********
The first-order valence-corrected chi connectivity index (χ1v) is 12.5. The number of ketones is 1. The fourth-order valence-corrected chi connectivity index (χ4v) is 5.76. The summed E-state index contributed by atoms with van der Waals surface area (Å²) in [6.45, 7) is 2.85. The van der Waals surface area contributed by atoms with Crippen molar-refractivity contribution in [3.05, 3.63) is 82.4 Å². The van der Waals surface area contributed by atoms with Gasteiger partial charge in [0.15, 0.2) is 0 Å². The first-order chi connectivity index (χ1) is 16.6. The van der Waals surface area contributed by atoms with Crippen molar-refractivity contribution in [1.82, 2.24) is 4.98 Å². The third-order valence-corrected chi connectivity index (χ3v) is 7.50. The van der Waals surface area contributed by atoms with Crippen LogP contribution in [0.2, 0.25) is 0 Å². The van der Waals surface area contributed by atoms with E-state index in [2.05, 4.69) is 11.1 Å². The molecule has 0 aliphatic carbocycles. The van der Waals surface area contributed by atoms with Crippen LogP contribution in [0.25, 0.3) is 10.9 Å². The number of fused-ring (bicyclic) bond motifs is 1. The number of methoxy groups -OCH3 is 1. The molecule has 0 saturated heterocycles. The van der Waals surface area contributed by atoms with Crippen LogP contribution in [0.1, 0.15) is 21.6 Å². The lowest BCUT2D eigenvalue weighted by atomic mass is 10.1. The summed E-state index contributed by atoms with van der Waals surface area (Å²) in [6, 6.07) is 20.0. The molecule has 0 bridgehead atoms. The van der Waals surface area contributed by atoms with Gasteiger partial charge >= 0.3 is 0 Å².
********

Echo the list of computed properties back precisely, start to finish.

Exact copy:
The first-order valence-corrected chi connectivity index (χ1v) is 12.5. The number of ketones is 1. The fourth-order valence-corrected chi connectivity index (χ4v) is 5.76. The summed E-state index contributed by atoms with van der Waals surface area (Å²) in [6.45, 7) is 2.85. The van der Waals surface area contributed by atoms with Crippen molar-refractivity contribution in [3.05, 3.63) is 82.4 Å². The van der Waals surface area contributed by atoms with Gasteiger partial charge in [0.15, 0.2) is 0 Å². The first-order chi connectivity index (χ1) is 16.6. The van der Waals surface area contributed by atoms with Crippen molar-refractivity contribution in [1.82, 2.24) is 4.98 Å². The third-order valence-corrected chi connectivity index (χ3v) is 7.50. The van der Waals surface area contributed by atoms with Crippen LogP contribution in [0.2, 0.25) is 0 Å². The van der Waals surface area contributed by atoms with E-state index in [2.05, 4.69) is 11.1 Å². The molecule has 0 aliphatic carbocycles. The van der Waals surface area contributed by atoms with Crippen LogP contribution in [0.25, 0.3) is 10.9 Å². The number of fused-ring (bicyclic) bond motifs is 1. The number of methoxy groups -OCH3 is 1. The molecule has 0 saturated heterocycles. The van der Waals surface area contributed by atoms with Crippen LogP contribution in [0.1, 0.15) is 21.6 Å². The lowest BCUT2D eigenvalue weighted by atomic mass is 10.1. The summed E-state index contributed by atoms with van der Waals surface area (Å²) in [6, 6.07) is 20.0. The molecule has 0 bridgehead atoms. The van der Waals surface area contributed by atoms with Gasteiger partial charge >= 0.3 is 0 Å².